In 2002, acetaminophen was shown to inhibit another COX strongly expressed in the brain and it was suggested that it might be involved in mediating pain and perhaps fever (6). This COX-1 variant was discovered in dogs when two forms of mRNA for COX-1 were found in dog brain. A sequence of the proposed "COX-3" was published and attributed to a clone of the COX-1 gene with alternative splicing, resulting in the retention of intron-1 in the mature mRNA. Translation of the RNA results in a COX isozyme with an N-terminal extension due to intron-1 and the retained signal peptide. This COX-1 variant (COX-1V1) named "COX-3" in this publication was then expressed in baculovirus insect cells to see if this different mRNA would code for a functional protein. The insect cells produced a novel COX that produced prostaglandins. The inhibition parameters of the recombinant protein to various analgesics and anti-inflammatory drugs were reported. In addition, two smaller forms of COX-1, "partial COX", were also determined (PCOX-1a and PCOX-1b). Two concentrations of arachidonic acid were used (5 m M and 30 m M) in order to produce PGE2 . At the lower concentration acetaminophen was only a marginally more potent inhibitor of prostaglandin synthesis in the insect cells containing COX-1V1 than in cells containing mouse COX-1 but was much more important in cells containing mouse COX-2. At high concentrations of arachidonic acid COX-1V1, inhibition potency was reduced and eliminated for COX-1 and COX-2. Further, investigations at low concentrations of arachidonic acid or following stimulation with other stimulants are required to characterize the selectivity of acetaminophen and other selective inhibitors of this COX variant isozyme.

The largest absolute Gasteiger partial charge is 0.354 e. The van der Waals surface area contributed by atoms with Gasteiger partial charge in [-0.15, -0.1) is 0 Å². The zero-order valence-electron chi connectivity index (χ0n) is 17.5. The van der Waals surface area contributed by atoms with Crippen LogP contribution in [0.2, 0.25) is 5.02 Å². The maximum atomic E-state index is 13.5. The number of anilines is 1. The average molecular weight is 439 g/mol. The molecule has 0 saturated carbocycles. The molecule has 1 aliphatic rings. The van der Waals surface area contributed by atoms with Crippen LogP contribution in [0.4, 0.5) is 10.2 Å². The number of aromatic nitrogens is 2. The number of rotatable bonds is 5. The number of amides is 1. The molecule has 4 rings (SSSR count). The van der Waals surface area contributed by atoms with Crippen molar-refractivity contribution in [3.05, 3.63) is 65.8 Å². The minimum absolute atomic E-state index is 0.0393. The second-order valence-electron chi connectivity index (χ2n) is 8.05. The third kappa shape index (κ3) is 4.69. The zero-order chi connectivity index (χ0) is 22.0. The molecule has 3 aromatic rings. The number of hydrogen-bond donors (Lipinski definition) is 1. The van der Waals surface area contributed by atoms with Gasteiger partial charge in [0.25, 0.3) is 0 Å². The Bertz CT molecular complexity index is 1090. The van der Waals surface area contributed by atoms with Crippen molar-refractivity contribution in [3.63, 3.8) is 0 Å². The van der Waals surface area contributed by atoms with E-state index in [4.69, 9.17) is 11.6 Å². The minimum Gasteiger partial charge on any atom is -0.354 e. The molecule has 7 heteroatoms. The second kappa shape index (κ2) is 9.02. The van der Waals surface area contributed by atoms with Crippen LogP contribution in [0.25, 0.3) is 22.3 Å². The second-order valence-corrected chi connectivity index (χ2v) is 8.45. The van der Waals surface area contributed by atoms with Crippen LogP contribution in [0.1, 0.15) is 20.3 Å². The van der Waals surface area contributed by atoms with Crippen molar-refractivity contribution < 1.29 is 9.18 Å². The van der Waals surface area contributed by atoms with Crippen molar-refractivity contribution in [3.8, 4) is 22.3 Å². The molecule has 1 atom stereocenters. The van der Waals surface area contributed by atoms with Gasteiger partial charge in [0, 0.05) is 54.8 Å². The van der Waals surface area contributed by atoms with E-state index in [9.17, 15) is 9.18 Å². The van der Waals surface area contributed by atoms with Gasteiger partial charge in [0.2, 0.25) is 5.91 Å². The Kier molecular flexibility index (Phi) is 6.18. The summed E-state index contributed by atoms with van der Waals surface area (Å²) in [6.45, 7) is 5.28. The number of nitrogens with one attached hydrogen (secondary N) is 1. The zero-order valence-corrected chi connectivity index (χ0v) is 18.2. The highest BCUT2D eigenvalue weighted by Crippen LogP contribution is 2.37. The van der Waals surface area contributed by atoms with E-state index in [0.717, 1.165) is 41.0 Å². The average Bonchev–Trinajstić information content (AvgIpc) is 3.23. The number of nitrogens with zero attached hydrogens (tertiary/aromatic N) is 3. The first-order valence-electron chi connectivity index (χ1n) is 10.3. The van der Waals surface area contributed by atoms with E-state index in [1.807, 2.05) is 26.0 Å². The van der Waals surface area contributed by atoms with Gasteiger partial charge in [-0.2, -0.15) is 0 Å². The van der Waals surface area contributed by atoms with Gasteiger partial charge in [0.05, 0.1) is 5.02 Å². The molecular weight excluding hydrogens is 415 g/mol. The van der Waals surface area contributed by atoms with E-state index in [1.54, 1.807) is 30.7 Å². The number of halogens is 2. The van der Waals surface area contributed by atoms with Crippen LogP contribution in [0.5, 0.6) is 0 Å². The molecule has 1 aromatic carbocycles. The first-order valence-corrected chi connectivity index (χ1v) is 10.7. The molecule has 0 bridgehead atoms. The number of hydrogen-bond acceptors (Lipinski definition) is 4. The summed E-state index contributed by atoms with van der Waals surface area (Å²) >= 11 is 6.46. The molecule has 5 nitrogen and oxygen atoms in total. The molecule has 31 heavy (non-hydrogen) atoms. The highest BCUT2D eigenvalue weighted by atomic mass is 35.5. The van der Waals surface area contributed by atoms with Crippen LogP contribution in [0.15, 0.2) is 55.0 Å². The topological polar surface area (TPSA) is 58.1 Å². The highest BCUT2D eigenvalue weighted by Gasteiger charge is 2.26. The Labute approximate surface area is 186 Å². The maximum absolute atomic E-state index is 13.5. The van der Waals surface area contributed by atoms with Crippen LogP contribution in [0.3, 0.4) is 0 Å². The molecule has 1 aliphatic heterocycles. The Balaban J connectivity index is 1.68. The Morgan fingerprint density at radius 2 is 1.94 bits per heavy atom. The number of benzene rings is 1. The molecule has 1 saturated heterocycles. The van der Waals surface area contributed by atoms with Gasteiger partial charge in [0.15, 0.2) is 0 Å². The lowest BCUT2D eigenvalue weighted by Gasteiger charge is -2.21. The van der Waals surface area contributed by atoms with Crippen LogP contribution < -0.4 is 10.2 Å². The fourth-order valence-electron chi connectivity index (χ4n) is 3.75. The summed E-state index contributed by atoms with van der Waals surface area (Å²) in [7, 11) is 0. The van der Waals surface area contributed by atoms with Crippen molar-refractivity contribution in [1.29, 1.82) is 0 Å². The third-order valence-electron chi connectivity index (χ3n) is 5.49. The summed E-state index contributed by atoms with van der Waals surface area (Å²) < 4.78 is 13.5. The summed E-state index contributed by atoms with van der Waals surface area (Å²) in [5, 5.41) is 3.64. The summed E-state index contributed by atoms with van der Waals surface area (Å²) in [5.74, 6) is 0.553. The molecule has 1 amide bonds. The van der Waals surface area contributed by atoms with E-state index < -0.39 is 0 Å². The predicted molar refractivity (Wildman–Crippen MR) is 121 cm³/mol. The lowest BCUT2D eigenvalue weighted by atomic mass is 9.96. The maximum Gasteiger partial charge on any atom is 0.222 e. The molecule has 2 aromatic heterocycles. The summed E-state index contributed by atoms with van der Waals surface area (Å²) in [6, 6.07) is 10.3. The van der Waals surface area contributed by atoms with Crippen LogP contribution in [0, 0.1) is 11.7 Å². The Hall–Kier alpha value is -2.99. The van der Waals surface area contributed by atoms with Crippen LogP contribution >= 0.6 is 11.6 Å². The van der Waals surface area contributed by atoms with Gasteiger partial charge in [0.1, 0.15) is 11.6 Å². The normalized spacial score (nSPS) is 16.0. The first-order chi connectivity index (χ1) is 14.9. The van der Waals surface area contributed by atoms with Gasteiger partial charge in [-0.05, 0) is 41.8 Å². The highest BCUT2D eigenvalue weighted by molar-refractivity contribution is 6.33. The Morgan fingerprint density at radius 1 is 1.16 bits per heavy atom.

It is suggested that the COX-1 gene mRNA is translated to COX-1 protein in dogs and humans (6). There is alternative splicing in the COX-1 gene, so some cells remove a stretch of the mRNA sequence intron 1. Other cells included intron 1 to form a COX-1V1 protein. Therefore, COX-1V1, dubbed "COX-3", has the same sequence as COX-1 except that it retains intron 1. This retention of intron 1 inserts 30-34 amino acids depending on the mammalian species. The retention of intron 1 could possibly change protein folding and active site conformation. PCOX-1a is made from the COX-1 gene and retains intron 1; however, exons 5-8 are deleted. PCOX-1b differs in size by 90 nucleotides to PCOX-1a as it also lacks intron 1. Both PCOX-1a and -1b mRNA was expressed in dog brain cortex (6).